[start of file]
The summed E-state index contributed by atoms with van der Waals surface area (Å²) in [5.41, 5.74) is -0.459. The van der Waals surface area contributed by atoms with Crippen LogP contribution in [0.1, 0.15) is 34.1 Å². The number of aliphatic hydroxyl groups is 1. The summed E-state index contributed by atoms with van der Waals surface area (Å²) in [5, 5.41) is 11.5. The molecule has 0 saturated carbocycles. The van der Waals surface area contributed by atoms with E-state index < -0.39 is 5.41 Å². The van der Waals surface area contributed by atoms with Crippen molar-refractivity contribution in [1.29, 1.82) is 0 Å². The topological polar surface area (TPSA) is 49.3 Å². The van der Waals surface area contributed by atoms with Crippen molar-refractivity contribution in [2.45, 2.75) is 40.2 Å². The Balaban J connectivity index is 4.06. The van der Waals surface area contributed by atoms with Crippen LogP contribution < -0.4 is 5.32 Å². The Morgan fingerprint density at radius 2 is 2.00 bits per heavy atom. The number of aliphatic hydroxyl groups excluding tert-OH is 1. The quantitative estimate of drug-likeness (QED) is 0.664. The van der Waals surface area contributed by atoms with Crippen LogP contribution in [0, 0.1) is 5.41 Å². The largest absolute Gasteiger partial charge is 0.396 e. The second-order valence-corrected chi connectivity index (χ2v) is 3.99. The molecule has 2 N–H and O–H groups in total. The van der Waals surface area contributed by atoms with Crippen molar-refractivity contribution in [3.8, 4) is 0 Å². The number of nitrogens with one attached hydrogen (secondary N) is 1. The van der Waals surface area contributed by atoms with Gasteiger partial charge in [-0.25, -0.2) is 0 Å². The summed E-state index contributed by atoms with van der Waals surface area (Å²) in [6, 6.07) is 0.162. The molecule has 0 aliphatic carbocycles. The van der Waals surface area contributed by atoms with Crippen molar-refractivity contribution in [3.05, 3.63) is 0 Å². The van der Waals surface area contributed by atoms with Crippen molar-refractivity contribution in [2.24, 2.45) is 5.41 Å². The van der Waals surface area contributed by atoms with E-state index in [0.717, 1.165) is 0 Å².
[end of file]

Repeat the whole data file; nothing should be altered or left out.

The summed E-state index contributed by atoms with van der Waals surface area (Å²) in [5.41, 5.74) is -0.459. The van der Waals surface area contributed by atoms with Crippen LogP contribution in [0.1, 0.15) is 34.1 Å². The number of aliphatic hydroxyl groups is 1. The summed E-state index contributed by atoms with van der Waals surface area (Å²) in [5, 5.41) is 11.5. The molecule has 0 saturated carbocycles. The van der Waals surface area contributed by atoms with E-state index < -0.39 is 5.41 Å². The van der Waals surface area contributed by atoms with Crippen molar-refractivity contribution in [1.29, 1.82) is 0 Å². The topological polar surface area (TPSA) is 49.3 Å². The van der Waals surface area contributed by atoms with Crippen molar-refractivity contribution in [2.45, 2.75) is 40.2 Å². The Balaban J connectivity index is 4.06. The van der Waals surface area contributed by atoms with Crippen LogP contribution < -0.4 is 5.32 Å². The Morgan fingerprint density at radius 2 is 2.00 bits per heavy atom. The number of aliphatic hydroxyl groups excluding tert-OH is 1. The quantitative estimate of drug-likeness (QED) is 0.664. The van der Waals surface area contributed by atoms with Crippen LogP contribution in [0, 0.1) is 5.41 Å². The largest absolute Gasteiger partial charge is 0.396 e. The second-order valence-corrected chi connectivity index (χ2v) is 3.99. The molecule has 2 N–H and O–H groups in total. The van der Waals surface area contributed by atoms with Crippen molar-refractivity contribution in [3.8, 4) is 0 Å². The number of nitrogens with one attached hydrogen (secondary N) is 1. The van der Waals surface area contributed by atoms with Gasteiger partial charge in [-0.25, -0.2) is 0 Å². The summed E-state index contributed by atoms with van der Waals surface area (Å²) in [6, 6.07) is 0.162. The molecule has 0 aliphatic carbocycles. The van der Waals surface area contributed by atoms with Crippen molar-refractivity contribution in [3.05, 3.63) is 0 Å². The van der Waals surface area contributed by atoms with Crippen molar-refractivity contribution in [2.24, 2.45) is 5.41 Å². The van der Waals surface area contributed by atoms with E-state index in [0.717, 1.165) is 0 Å².